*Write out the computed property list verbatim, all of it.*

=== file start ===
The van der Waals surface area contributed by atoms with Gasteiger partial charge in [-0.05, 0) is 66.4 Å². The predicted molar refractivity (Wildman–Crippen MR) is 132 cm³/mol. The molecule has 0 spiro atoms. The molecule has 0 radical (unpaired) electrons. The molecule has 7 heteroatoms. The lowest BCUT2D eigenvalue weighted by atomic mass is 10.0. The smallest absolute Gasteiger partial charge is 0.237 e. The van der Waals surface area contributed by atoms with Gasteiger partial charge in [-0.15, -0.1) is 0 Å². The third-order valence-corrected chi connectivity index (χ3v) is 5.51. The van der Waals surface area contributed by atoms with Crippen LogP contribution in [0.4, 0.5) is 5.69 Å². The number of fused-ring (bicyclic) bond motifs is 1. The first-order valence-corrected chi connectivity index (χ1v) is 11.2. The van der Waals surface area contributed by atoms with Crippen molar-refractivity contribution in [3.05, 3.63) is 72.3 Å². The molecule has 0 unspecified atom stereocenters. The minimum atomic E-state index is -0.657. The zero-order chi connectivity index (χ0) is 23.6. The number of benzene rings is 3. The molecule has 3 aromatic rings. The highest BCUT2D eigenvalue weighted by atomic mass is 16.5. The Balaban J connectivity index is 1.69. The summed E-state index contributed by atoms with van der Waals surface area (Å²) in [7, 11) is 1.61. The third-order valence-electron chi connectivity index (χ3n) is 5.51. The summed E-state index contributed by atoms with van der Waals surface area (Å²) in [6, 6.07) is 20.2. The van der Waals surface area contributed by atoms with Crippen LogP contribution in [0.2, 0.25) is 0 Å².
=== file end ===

The van der Waals surface area contributed by atoms with Gasteiger partial charge in [-0.05, 0) is 66.4 Å². The predicted molar refractivity (Wildman–Crippen MR) is 132 cm³/mol. The molecule has 0 spiro atoms. The molecule has 0 radical (unpaired) electrons. The molecule has 7 heteroatoms. The lowest BCUT2D eigenvalue weighted by atomic mass is 10.0. The smallest absolute Gasteiger partial charge is 0.237 e. The van der Waals surface area contributed by atoms with Gasteiger partial charge in [-0.15, -0.1) is 0 Å². The third-order valence-corrected chi connectivity index (χ3v) is 5.51. The van der Waals surface area contributed by atoms with Crippen LogP contribution in [0.4, 0.5) is 5.69 Å². The number of fused-ring (bicyclic) bond motifs is 1. The first-order valence-corrected chi connectivity index (χ1v) is 11.2. The van der Waals surface area contributed by atoms with Crippen molar-refractivity contribution in [3.05, 3.63) is 72.3 Å². The molecule has 0 unspecified atom stereocenters. The minimum atomic E-state index is -0.657. The zero-order chi connectivity index (χ0) is 23.6. The number of benzene rings is 3. The molecule has 3 aromatic rings. The highest BCUT2D eigenvalue weighted by atomic mass is 16.5. The Balaban J connectivity index is 1.69. The summed E-state index contributed by atoms with van der Waals surface area (Å²) in [7, 11) is 1.61. The third-order valence-electron chi connectivity index (χ3n) is 5.51. The summed E-state index contributed by atoms with van der Waals surface area (Å²) in [6, 6.07) is 20.2. The van der Waals surface area contributed by atoms with Crippen LogP contribution in [0.2, 0.25) is 0 Å².